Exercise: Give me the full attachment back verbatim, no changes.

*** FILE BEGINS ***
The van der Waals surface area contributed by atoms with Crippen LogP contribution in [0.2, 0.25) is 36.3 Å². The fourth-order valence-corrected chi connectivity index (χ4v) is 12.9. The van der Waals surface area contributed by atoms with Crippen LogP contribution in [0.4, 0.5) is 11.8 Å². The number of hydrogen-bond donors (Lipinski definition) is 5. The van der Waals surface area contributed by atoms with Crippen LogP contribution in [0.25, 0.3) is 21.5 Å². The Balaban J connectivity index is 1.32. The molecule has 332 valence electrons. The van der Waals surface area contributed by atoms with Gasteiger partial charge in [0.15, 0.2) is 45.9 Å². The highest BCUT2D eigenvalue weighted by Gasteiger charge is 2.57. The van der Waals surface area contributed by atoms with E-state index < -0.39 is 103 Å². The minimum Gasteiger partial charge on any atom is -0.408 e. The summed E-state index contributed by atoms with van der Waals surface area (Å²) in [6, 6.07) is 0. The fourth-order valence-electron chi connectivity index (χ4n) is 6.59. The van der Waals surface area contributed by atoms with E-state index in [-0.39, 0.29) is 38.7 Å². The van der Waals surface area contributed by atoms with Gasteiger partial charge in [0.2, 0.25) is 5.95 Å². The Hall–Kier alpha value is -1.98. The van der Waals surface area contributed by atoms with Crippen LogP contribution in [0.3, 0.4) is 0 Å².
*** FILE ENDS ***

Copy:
The van der Waals surface area contributed by atoms with Crippen LogP contribution in [0.2, 0.25) is 36.3 Å². The fourth-order valence-corrected chi connectivity index (χ4v) is 12.9. The van der Waals surface area contributed by atoms with Crippen LogP contribution in [0.4, 0.5) is 11.8 Å². The number of hydrogen-bond donors (Lipinski definition) is 5. The van der Waals surface area contributed by atoms with Crippen LogP contribution in [0.25, 0.3) is 21.5 Å². The Balaban J connectivity index is 1.32. The molecule has 332 valence electrons. The van der Waals surface area contributed by atoms with Gasteiger partial charge in [0.15, 0.2) is 45.9 Å². The highest BCUT2D eigenvalue weighted by Gasteiger charge is 2.57. The van der Waals surface area contributed by atoms with E-state index < -0.39 is 103 Å². The minimum Gasteiger partial charge on any atom is -0.408 e. The summed E-state index contributed by atoms with van der Waals surface area (Å²) in [6, 6.07) is 0. The fourth-order valence-electron chi connectivity index (χ4n) is 6.59. The van der Waals surface area contributed by atoms with E-state index in [-0.39, 0.29) is 38.7 Å². The van der Waals surface area contributed by atoms with Gasteiger partial charge in [0.2, 0.25) is 5.95 Å². The Hall–Kier alpha value is -1.98. The van der Waals surface area contributed by atoms with Crippen LogP contribution in [0.3, 0.4) is 0 Å².